As you will probably know, Goldman Sachs wants to revivify its fixed income currencies and commodities (FICC) business. After several quarters of miserable performance, the U.S. bank has a plan to achieve an additional $1bn in FICC revenues. To this end, it's adding new people: as CFO Marty Chavez noted in January, Goldman doubled its external recruits in 2017 and the FICC business in particular has been subject to "net hiring".
While Goldman hires people in, however, some of its most valued up-and-coming staff are leaving. Insiders warn that this could store up problems for the bank in future.
Two exits stand out in particular. Stanley Sheriff, one of Goldman's top junior macro traders is said to have quit the bank after bonuses were paid last month. Sebastien Angles-Dauriac, a senior structurer in the macro division, is also understood to have gone. Sheriff joined Goldman in 2014 after graduating from the London School of Economics and is said by headhunters to have been a rising star at the bank. Angles-Dauriac joined from UBS in 2006.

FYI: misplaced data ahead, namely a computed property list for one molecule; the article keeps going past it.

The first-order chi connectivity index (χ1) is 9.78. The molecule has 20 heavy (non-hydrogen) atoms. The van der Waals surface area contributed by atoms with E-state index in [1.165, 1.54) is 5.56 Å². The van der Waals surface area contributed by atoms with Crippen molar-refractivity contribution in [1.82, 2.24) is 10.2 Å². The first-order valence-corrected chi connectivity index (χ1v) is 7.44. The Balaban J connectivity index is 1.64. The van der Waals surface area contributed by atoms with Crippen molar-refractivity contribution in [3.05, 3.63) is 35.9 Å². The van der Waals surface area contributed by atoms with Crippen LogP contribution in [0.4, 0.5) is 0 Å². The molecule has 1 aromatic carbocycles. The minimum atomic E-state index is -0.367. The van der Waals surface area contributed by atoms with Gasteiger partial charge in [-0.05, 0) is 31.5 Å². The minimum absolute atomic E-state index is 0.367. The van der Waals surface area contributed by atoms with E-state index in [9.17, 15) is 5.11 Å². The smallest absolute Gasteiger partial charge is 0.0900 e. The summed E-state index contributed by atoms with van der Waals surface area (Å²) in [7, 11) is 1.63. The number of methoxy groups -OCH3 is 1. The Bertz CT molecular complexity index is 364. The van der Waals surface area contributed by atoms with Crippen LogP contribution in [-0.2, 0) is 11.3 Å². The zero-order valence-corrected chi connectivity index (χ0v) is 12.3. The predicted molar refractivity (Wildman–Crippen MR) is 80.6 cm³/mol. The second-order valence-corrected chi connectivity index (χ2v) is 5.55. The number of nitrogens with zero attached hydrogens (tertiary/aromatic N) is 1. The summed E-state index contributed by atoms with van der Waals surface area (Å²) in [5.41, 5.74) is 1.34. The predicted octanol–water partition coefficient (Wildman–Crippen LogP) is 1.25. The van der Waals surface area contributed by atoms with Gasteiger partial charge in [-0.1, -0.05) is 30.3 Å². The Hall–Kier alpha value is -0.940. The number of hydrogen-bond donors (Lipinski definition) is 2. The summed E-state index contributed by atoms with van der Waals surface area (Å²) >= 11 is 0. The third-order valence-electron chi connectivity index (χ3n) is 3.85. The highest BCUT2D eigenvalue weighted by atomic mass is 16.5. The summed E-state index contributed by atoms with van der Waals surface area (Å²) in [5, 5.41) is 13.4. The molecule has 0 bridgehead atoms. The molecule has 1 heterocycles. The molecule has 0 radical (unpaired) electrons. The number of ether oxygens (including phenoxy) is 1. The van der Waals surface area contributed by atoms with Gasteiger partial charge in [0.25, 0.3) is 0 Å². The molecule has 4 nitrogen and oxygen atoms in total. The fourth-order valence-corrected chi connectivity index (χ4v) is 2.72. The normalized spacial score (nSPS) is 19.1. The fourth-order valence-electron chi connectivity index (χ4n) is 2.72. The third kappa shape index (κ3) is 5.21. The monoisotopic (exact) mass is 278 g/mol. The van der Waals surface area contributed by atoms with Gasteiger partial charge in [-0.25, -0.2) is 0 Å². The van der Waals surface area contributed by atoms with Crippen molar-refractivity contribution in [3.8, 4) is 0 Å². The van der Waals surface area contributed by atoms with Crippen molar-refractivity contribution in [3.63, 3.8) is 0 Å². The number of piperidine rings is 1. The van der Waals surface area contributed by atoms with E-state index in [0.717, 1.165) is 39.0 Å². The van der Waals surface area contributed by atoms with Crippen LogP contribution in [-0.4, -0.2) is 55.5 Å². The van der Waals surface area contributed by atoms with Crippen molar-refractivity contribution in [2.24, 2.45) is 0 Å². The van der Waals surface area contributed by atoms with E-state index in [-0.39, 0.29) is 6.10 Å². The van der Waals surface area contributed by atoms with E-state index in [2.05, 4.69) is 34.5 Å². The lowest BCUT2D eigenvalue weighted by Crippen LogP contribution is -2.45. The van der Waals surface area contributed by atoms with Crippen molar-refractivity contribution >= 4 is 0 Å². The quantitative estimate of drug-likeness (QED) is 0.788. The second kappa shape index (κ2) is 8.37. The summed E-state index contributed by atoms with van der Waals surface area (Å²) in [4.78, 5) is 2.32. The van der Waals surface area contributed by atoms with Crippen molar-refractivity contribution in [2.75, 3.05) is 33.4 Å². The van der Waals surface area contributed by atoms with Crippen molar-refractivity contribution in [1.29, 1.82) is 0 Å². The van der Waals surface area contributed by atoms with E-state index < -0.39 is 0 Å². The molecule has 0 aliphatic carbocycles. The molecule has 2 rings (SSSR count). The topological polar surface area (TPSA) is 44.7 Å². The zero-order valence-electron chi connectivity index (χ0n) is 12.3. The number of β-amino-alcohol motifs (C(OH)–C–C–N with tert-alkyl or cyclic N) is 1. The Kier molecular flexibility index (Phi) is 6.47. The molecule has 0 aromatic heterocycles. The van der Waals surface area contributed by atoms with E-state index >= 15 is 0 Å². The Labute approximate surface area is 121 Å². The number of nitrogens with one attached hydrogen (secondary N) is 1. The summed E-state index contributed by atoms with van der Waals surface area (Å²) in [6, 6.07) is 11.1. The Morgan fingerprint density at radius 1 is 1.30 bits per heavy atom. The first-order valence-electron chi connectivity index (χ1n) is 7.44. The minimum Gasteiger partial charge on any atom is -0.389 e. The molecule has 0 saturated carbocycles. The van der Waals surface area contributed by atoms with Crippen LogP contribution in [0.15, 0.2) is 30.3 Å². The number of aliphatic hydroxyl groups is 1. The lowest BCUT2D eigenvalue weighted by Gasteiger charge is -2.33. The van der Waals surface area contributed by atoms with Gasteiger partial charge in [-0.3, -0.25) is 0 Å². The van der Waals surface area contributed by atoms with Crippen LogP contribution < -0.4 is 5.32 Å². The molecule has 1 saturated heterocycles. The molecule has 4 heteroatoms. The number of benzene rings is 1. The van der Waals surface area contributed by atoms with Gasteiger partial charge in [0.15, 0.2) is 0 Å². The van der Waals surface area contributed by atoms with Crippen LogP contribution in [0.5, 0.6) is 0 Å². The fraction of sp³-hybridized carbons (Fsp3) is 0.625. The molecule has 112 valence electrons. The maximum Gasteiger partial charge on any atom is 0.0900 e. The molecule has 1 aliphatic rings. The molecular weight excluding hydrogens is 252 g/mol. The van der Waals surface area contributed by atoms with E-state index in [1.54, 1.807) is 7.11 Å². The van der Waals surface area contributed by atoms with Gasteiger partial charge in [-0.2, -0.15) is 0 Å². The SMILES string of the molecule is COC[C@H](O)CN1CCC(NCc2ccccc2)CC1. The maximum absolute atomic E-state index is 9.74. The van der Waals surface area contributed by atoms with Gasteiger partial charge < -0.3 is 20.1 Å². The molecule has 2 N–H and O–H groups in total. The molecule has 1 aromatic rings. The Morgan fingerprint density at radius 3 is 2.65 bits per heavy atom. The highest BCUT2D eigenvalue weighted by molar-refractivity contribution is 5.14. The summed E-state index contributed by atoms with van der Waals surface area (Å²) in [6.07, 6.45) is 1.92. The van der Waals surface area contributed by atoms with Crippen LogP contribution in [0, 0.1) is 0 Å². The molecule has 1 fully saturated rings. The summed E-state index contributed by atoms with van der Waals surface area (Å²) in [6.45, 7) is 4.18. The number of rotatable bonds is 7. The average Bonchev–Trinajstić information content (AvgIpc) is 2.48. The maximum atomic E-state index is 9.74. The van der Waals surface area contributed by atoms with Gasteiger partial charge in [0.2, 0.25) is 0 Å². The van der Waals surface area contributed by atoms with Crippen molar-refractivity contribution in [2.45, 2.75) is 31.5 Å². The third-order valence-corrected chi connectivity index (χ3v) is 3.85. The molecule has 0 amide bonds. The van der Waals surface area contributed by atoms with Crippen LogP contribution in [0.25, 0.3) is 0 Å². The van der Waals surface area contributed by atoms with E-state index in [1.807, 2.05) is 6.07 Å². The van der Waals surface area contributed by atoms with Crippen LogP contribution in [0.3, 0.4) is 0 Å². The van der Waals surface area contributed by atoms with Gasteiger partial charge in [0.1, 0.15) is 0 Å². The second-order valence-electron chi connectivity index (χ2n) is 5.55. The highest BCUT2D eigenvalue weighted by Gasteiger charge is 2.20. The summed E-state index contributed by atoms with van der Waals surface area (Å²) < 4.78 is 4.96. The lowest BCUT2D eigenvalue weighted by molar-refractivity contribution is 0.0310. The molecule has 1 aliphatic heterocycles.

It's not clear where Sheriff or Angles-Dauriac are going next. Goldman didn't respond to a request to comment on their exits. Neither man is currently listed on the bank's system. Seb Fassam, a junior swaps trader who joined Goldman from Barclays in 2016 is also understood to have gone.
One headhunter said juniors at Goldman are "sorrowful" after the bank skimped on bonuses. In place of generous compensation, Goldman promoted its biggest ever pool of managing directors in 2017. However, it will now be another two years before the next pool of MDs is promoted. Some people at the bank seem to be of the opinion that it's not worth the wait.
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